To Die Standing: Cesar Chavez and the Chicanos

A look backward provides a glimpse ahead. The work done in the vineyards around Delano, California, in the years of the grape-pickers’ strike has fed the ferment now going on in city streets where MexicanAmericans who have “deserted the hoe for the car wash” are moved by the mystique of Chavez and the words of Zapata.

THE Atlantic FOUNDED IN 1857

by John Gregory Dunne

It was a long time before I returned to Delano. I passed it a number of times on my way to Sacramento, where I have family, but I never had the urge to stop. It was not a place of old friends and warm memories. It was a place where I had been and a place I was glad to leave. There was something sad and brooding about it, an endless, unfinished chapter straddling Highway 99. The things I remembered about Delano were all tangential to what was happening there. In no sense could they be used to make a point, to show a moral. I remember a cool night in the foothills of the Sierra when a panicky young farm worker was casually seduced by a California golden girl. I remember the boy still desperately picking on his guitar even as he was being led off to the bedroom, and I remember that the next morning when the girl knocked on my door to wake me, she wasn’t wearing any clothes. I remember a grower named Jack Pandol telling me that he really had very little in common with his brother-in-law, who was also a farmer, and when I asked why, he said simply, “He’s in alfalfa, I’m in grapes.”

I did not sense then, as I do now, the gulf between all I heard and read and saw that summer of 1966—the “story,” in other words—and what strikes me in retrospect increasingly as the “real,” those moments that have no function in the “story,” but which seem now more interesting, more imaginatively to the point, more evocative of how we live and what we feel. Jack Pandol’s story about his brother-in-law was real and said more about what it was like being a grower than all the cant I heard and all the account books I read that hot summer. There was in it the embattled sense of being alone, as well as the implicit feeling that if he didn’t have much in common with his brother-in-law, he was going to have even less in common with Cesar Chavez. And the California golden girl’s seduction of the young farm worker was real. It is clear to me now that no amount of good faith on her part could bridge the chasm of social and sexual custom between them. She worked hard and loyally for Chavez, but in the end I think she had even less communion with the farm workers than Pandol.

I became further estranged from the events in Delano by the promiscuity of the attention lavished on Chavez. We have become a nation of ten-minute celebrities, pandering to the cultural nymphomania of the media. People, issues, and causes hit the charts like rock groups, and with approximately as much staying power. For all the wrong reasons, Chavez had all the right credentials—mysticism, nonviolence, the nobility of the soil—credentials that explained less about him than they did about the national lust for glamour and image and promise. One could thus fete the grape workers on a Long Island estate, as the rich and beautiful once did, without a thought about the Suffolk County potato workers only a few miles away living in conditions as wretched as any picker’s in California.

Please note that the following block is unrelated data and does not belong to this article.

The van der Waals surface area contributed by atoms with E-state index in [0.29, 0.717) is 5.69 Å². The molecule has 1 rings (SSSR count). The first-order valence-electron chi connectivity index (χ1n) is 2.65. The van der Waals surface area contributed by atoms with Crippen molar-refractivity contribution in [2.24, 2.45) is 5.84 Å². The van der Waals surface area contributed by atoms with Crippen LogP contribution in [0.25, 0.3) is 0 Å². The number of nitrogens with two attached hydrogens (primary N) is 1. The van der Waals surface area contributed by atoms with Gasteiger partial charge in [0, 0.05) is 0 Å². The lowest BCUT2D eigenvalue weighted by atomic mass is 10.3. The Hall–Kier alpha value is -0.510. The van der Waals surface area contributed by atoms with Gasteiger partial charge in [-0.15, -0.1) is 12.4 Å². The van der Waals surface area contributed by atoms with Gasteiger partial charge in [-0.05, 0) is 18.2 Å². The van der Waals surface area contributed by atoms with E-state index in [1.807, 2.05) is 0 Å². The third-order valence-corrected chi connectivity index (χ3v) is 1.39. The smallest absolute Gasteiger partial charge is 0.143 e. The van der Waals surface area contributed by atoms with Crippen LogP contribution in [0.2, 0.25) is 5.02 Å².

And so I followed the strike from afar until that day last summer, when after five years of bitter struggle, it finally came to an end. “We are happy peace has come to this valley,” a growers’ spokesman said at the contract-signing ceremony. “It has been a mutual victory.”

“Mutual victory”—the phrase had the hollow sound of rhetoric, and one thing I learned in Delano that summer of 1966 was that the territory behind rhetoric is too often mined with equivocation. I wondered who, if anyone, was really victorious, wondered how ambiguity had tinctured victory. And so for the first time in four years, I returned to Delano, goaded there by the instinctive feeling that there are no solutions, only at best amelioration, and never ultimate answers, final truths.


It was Robert Kennedy who legitimized Chavez. Prior to 1966, when the U.S. Senate Subcommittee on Migratory Labor held hearings in the valley, no Democrat would touch the Chavez movement. It had been necessary to attract a few Southern votes if prolabor legislation were to pass in the Congress, and Southern agrarians would not toss even a bone toward labor unless farm workers were excluded from all provisions of any proposed bill. Robert Kennedy was no stranger to either expedience or good politics, and, along with most of organized labor, saw little to be gained from an identification with Chavez. But he was persuaded to attend the hearings by one of his aides, Peter Edelman, acting in concert with a handful of union officials alive to the drama in Delano. Even flying to California, Kennedy was reluctant to get involved, demanding of his staff, “Why am I going?” He finally showed up at the hearings a day late. The effect was electric, a perfect meeting of complementary mystiques. Kennedy—arrogant, a predator in the corridors of power; and Chavez—nonviolent, Christian, mystical, not without a moral imperative of his own. The Kennedys sponged up ideas, and implicit in Chavez was the inexorable strength of an idea whose time had come. Kennedy’s real concern for the farm workers helped soften his image as a self-serving keeper of his brother’s flame and in turn plugged Chavez into the power outlets of Washington and New York. For the first time, Chavez became fashionable, a national figure registering on the nation’s moral thermometer. Robert Kennedy and Cesar Chavez—the names seemed wired into the same circuitry, the one a spokesman, the other a symbol for the constituency of the dispossessed.